Dtex Systems recently did a review with several clients to look at the reasons why data loss prevention (DLP) fails.
“Despite spending billions on DLP technology, enterprises still leak data every day. We repeatedly hear the same stories from companies struggling to get value out of DLP,” says John Mc Loughlin, MD of J2 Software, the African distributor of SystemSkan.
He adds that Dtex Systems’ discussions with customers, as well as further investigation about DLP, highlighted the following common points:
DLP is heavy – huge agents bog down computers, choke networks, and require massive servers to deploy. Many companies have reported ripping out DLP after small installations fail.
DLP lacks visibility – what files were on a lost laptop? What data did a user take when they resigned? Or even something simple like how many people try to use USB devices? DLP fails to answer even these most basic questions.
DLP rules are complex – most organisations can’t afford the large team it takes to configure and maintain the complex rules in a typical DLP deployment. Instead, companies fall back to a few basic, intrusive rules (e.g., “block all USB devices” and “no usage of Facebook”).
DLP is unfair – DLP penalises everyone because of a few bad actors. DLP makes good employees less efficient and – if anything – encourages them to explore riskier ways of working.
DLP misses a lot – in nearly every risk assessment performed, it was found that DLP systems are not performing as they should. DLP tells you what it catches, but has no way to identify and learn from data loss that it misses.
DLP often just doesn’t work – despite all the time and effort, it’s still relatively easy for employees to take data out of an organisation. The proliferation of “bring your own device” (BYOD) policies and cloud services have made organisations more porous, not more secure.
The biggest threat still comes from the trusted insider. Your users cause your biggest losses – whether they are malicious or through ignorance. New stories show that the failure of DLP calls for a new approach to protecting against the insider threat,” Mc Loughlin adds. “Global companies are finding success catching insiders using the unique visibility provided by Dtex Systems. By focusing on lightweight, enterprise-wide visibility, Dtex SystemSkan provides answers and focus where DLP provides rules and complexity.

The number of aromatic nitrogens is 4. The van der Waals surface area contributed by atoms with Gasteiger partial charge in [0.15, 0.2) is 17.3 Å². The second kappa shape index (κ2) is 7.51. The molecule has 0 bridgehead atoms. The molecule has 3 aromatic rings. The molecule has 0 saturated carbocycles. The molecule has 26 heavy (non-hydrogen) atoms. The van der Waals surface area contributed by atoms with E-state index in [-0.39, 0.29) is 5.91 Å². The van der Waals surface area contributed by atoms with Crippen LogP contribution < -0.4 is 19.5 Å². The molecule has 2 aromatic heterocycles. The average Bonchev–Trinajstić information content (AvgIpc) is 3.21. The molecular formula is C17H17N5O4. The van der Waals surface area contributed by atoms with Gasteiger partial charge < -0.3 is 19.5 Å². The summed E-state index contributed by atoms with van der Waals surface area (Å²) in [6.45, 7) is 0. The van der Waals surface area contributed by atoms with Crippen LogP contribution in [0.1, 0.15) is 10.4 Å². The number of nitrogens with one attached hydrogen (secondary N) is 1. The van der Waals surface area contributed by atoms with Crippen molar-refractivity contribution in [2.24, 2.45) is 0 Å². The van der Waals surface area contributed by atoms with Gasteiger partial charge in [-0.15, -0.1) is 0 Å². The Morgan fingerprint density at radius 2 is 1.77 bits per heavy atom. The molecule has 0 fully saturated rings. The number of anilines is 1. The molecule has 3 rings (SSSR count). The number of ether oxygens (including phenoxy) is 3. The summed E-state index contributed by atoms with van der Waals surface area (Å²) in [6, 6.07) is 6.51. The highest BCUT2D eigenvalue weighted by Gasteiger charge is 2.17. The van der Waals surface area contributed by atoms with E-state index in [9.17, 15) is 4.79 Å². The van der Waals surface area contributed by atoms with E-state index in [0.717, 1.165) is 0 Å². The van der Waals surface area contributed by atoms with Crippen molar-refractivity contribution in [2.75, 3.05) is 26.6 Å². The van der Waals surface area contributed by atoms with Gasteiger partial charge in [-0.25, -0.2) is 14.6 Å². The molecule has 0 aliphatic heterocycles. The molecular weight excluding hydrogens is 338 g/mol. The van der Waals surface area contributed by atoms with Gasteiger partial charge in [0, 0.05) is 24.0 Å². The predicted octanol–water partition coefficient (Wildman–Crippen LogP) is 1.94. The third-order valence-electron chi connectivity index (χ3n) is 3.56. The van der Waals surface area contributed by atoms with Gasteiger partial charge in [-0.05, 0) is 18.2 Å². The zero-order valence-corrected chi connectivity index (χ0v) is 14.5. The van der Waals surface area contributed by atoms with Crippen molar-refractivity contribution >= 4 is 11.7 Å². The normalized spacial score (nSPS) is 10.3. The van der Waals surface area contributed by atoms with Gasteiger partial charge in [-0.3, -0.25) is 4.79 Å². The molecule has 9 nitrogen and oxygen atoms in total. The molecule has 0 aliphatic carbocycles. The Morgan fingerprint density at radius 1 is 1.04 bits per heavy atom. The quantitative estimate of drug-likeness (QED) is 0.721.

According to Mc Loughlin, J2 Software has found that adopting the Dtex approach is better because:
* Dtex is Light – Dtex SystemSkan has 0,1% network impact and users see no difference when it’s installed.
* Dtex provides full visibility – From the moment it is installed, you get real time visibility into the files and data users’ touchpoints, the applications they run and sites they visit – both on and off the corporate network.
* Dtex models human behaviour – Dtex monitors changes in behaviour that indicate a user is preparing to steal data. Prediction, not prevention through behavioural analytics.
* Trust but Verify – Dtex allows you to move away from “lock and block” to “trust but verify”. Don’t punish the whole company for a few bad apples.
* See what your logs miss – If you rely on log files to stop the insider threat, you’re missing critical data needed for successful analytics and investigations.
* Dtex Works – the lightweight, highly scalable system provides true user visibility across all companies, whether you are an SME or one of the largest global organisations.